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Gov. Backs Greenhouse Gas Strategy

Aides say he plans to endorse the far-ranging program to curb global warming today, despite opposition from GOP and business leaders.

April 11, 2006|Janet Wilson and Marc Lifsher | Times Staff Writers

Gov. Arnold Schwarzenegger will announce today his support for a strategy to combat global warming that has drawn criticism from Republicans and business leaders, aides said Monday.

The market-based approach would include controversial "cap-and-trade" requirements mandating greenhouse gas producers who exceed certain tonnages of harmful emissions to buy credits from other companies that have lowered emissions.

Schwarzenegger is expected to make the announcement, endorsing major components of his climate action team's plan, at a summit he has convened in San Francisco this afternoon bringing together economists, investors, business executives, environmentalists and lawmakers.

Legislative approval could be needed to enact key elements of the 1,300-page plan, including the cap-and-trade system and a registry for businesses to report the amounts of greenhouse gases they emit.

Terry Tamminen, special advisor to the governor on environment and energy issues, said that under the market-based program, power plants, for instance, would be able to buy emissions credits not just from other power plants but also from other industries, including timber companies that set aside forests to trap carbon dioxide, a key greenhouse gas. Tamminen said such broad access to the credit market would help to drive prices down.

Limited versions of such market-based programs are operating in Chicago and Europe, he said, adding that California's would go much further. Schwarzenegger has said he wants to reduce greenhouse gases by 80% by 2050, putting the state ahead of the rest of the world.

Tamminen said one-third of those reductions could come from a market-based cap-and-trade program. The plan calls for two years of study to design the program.

Cap-and-trade programs are opposed by the Bush administration as well as by many of Schwarzenegger's business backers, including major oil companies and the California Chamber of Commerce.

Allan Zaremberg, president of the chamber, said his members would "be concerned about any cap program that encourages arbitrary reductions in emissions and encourages companies to migrate operations to other parts of the world where there are no carbon dioxide controls."

Tamminen said industries had expressed similar concerns 35 years ago when the Clean Air Act was put into place but had not left the state or hurt the economy through compliance.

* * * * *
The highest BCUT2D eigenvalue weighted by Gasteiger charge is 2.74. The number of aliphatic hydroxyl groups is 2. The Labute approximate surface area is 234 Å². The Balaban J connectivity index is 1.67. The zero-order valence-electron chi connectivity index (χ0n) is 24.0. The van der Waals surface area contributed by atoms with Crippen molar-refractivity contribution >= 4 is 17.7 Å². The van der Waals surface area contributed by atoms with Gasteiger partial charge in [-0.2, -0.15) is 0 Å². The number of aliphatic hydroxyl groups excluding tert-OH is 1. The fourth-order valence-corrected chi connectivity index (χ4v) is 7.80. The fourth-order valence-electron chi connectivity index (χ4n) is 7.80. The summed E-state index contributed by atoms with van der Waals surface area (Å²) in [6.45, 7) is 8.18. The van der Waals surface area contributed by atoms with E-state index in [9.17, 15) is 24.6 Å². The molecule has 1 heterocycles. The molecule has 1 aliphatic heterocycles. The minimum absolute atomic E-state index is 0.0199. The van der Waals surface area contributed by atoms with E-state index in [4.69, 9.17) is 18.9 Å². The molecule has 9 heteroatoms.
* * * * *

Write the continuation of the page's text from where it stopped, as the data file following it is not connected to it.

Another high-ranking administration source said that Schwarzenegger was well aware of the business concerns and wanted careful study and design but that it would happen.

"He's endorsing the concept and saying we need to have this, but there's an acknowledgment this has to be done carefully," the source said.

By making the endorsement, the incumbent governor will be siding with environmentalists and Democrats in an election year, a strategy some Republican strategists said could work in his favor.

GOP analyst Dan Schnur, who teaches public policy at USC, said Schwarzenegger "outflanked" his Democratic challengers by having his climate action team unfurl the lengthy report last week and will win over mainstream voters in both parties who want something done about global warming.

Recent polls back him up. In June, the Public Policy Institute of California found that 69% of Californians surveyed said they supported the governor's global warming reduction targets. A national Republican polling firm recently found that American voters believe by more than 2 to 1 it is possible to reduce the effects of global warming.

But others said it could hurt him, particularly with Republican Party regulars who oppose government regulation and who are key to campaigning and getting out the vote.

"He's walking a fine line," said Larry Gersten, a political science professor at San Jose State. "He's trying to ... scoop up those votes he had in 2003 without losing the votes on the right, and he's in a rather precarious position."

Philosophical differences among Schwarzenegger's staffers, legal challenges by automakers and hostile actions by the Bush administration could also stymie pieces of the plan.

One-third of the greenhouse gas reductions outlined in the climate action team's report would come from a tailpipe control law already in place, sponsored by Assemblywoman Fran Pavley (D-Agoura Hills). Automakers are challenging that law in court, arguing that California does not have the legal right to regulate carbon dioxide, a major greenhouse gas.

"This is a tough case," said lawyer Jim Marston of Environmental Defense, a national environmental group that has intervened on the automakers' lawsuit. He said the U.S. Environmental Protection Agency also needs to sign a waiver approving the Pavley law and said California might have to wait for a new president for that to happen.

But he said California has quietly inserted a police powers clause into laws giving them the right to regulate greenhouse gases to protect public health.

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